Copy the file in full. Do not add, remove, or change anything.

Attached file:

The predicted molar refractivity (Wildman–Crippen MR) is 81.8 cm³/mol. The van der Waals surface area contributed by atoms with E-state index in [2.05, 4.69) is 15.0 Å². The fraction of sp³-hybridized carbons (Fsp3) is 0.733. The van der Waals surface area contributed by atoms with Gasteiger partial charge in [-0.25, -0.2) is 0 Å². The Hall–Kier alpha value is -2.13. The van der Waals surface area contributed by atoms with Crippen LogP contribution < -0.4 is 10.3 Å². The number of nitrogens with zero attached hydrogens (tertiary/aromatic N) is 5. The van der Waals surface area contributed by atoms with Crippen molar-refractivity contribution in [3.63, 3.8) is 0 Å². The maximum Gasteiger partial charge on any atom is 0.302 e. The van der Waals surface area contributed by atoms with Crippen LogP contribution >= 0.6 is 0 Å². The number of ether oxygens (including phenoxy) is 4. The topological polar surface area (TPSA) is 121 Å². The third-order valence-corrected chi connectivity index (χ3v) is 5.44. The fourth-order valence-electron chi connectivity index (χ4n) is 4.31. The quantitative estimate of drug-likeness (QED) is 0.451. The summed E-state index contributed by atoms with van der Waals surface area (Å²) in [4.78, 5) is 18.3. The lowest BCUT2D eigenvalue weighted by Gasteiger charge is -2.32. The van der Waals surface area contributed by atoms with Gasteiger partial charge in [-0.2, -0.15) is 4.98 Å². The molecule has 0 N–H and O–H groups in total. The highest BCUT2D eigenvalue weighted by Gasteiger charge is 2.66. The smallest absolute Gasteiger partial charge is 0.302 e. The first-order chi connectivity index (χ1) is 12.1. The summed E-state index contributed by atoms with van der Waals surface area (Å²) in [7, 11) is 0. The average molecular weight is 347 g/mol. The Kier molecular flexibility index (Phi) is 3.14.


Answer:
The predicted molar refractivity (Wildman–Crippen MR) is 81.8 cm³/mol. The van der Waals surface area contributed by atoms with E-state index in [2.05, 4.69) is 15.0 Å². The fraction of sp³-hybridized carbons (Fsp3) is 0.733. The van der Waals surface area contributed by atoms with Gasteiger partial charge in [-0.25, -0.2) is 0 Å². The Hall–Kier alpha value is -2.13. The van der Waals surface area contributed by atoms with Crippen LogP contribution < -0.4 is 10.3 Å². The number of nitrogens with zero attached hydrogens (tertiary/aromatic N) is 5. The van der Waals surface area contributed by atoms with Crippen molar-refractivity contribution in [3.63, 3.8) is 0 Å². The maximum Gasteiger partial charge on any atom is 0.302 e. The van der Waals surface area contributed by atoms with Crippen LogP contribution >= 0.6 is 0 Å². The number of ether oxygens (including phenoxy) is 4. The topological polar surface area (TPSA) is 121 Å². The third-order valence-corrected chi connectivity index (χ3v) is 5.44. The fourth-order valence-electron chi connectivity index (χ4n) is 4.31. The quantitative estimate of drug-likeness (QED) is 0.451. The summed E-state index contributed by atoms with van der Waals surface area (Å²) in [4.78, 5) is 18.3. The lowest BCUT2D eigenvalue weighted by Gasteiger charge is -2.32. The van der Waals surface area contributed by atoms with Gasteiger partial charge in [-0.2, -0.15) is 4.98 Å². The molecule has 0 N–H and O–H groups in total. The highest BCUT2D eigenvalue weighted by Gasteiger charge is 2.66. The smallest absolute Gasteiger partial charge is 0.302 e. The first-order chi connectivity index (χ1) is 12.1. The summed E-state index contributed by atoms with van der Waals surface area (Å²) in [7, 11) is 0. The average molecular weight is 347 g/mol. The Kier molecular flexibility index (Phi) is 3.14.